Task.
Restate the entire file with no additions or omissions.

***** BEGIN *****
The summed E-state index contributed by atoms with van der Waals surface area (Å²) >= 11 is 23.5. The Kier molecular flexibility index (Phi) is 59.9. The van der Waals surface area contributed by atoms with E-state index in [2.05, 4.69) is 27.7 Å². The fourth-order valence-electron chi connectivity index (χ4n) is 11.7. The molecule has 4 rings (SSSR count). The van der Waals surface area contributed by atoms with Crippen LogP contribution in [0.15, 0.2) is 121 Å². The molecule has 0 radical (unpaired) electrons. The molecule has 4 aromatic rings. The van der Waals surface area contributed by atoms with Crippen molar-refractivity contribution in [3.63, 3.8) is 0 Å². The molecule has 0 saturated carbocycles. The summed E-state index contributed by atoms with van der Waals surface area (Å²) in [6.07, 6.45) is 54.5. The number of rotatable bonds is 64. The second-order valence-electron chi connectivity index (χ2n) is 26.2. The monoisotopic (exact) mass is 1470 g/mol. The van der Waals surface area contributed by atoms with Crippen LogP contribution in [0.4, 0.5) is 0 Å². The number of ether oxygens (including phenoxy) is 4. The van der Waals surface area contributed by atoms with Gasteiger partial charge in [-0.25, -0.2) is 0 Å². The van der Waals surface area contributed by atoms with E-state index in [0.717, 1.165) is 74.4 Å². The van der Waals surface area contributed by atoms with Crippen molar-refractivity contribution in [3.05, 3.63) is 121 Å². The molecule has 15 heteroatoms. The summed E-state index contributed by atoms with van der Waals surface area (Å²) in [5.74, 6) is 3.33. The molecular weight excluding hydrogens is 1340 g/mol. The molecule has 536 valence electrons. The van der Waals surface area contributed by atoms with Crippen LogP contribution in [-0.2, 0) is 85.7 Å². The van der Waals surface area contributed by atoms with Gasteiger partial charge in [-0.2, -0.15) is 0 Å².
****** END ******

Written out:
The summed E-state index contributed by atoms with van der Waals surface area (Å²) >= 11 is 23.5. The Kier molecular flexibility index (Phi) is 59.9. The van der Waals surface area contributed by atoms with E-state index in [2.05, 4.69) is 27.7 Å². The fourth-order valence-electron chi connectivity index (χ4n) is 11.7. The molecule has 4 rings (SSSR count). The van der Waals surface area contributed by atoms with Crippen LogP contribution in [0.15, 0.2) is 121 Å². The molecule has 0 radical (unpaired) electrons. The molecule has 4 aromatic rings. The van der Waals surface area contributed by atoms with Crippen molar-refractivity contribution in [3.63, 3.8) is 0 Å². The molecule has 0 saturated carbocycles. The summed E-state index contributed by atoms with van der Waals surface area (Å²) in [6.07, 6.45) is 54.5. The number of rotatable bonds is 64. The second-order valence-electron chi connectivity index (χ2n) is 26.2. The monoisotopic (exact) mass is 1470 g/mol. The van der Waals surface area contributed by atoms with Crippen LogP contribution in [0.4, 0.5) is 0 Å². The number of ether oxygens (including phenoxy) is 4. The van der Waals surface area contributed by atoms with Gasteiger partial charge in [-0.25, -0.2) is 0 Å². The van der Waals surface area contributed by atoms with E-state index in [0.717, 1.165) is 74.4 Å². The van der Waals surface area contributed by atoms with Crippen molar-refractivity contribution in [3.05, 3.63) is 121 Å². The molecule has 15 heteroatoms. The summed E-state index contributed by atoms with van der Waals surface area (Å²) in [5.74, 6) is 3.33. The molecular weight excluding hydrogens is 1340 g/mol. The molecule has 536 valence electrons. The van der Waals surface area contributed by atoms with Crippen LogP contribution in [-0.2, 0) is 85.7 Å². The van der Waals surface area contributed by atoms with Gasteiger partial charge in [-0.2, -0.15) is 0 Å².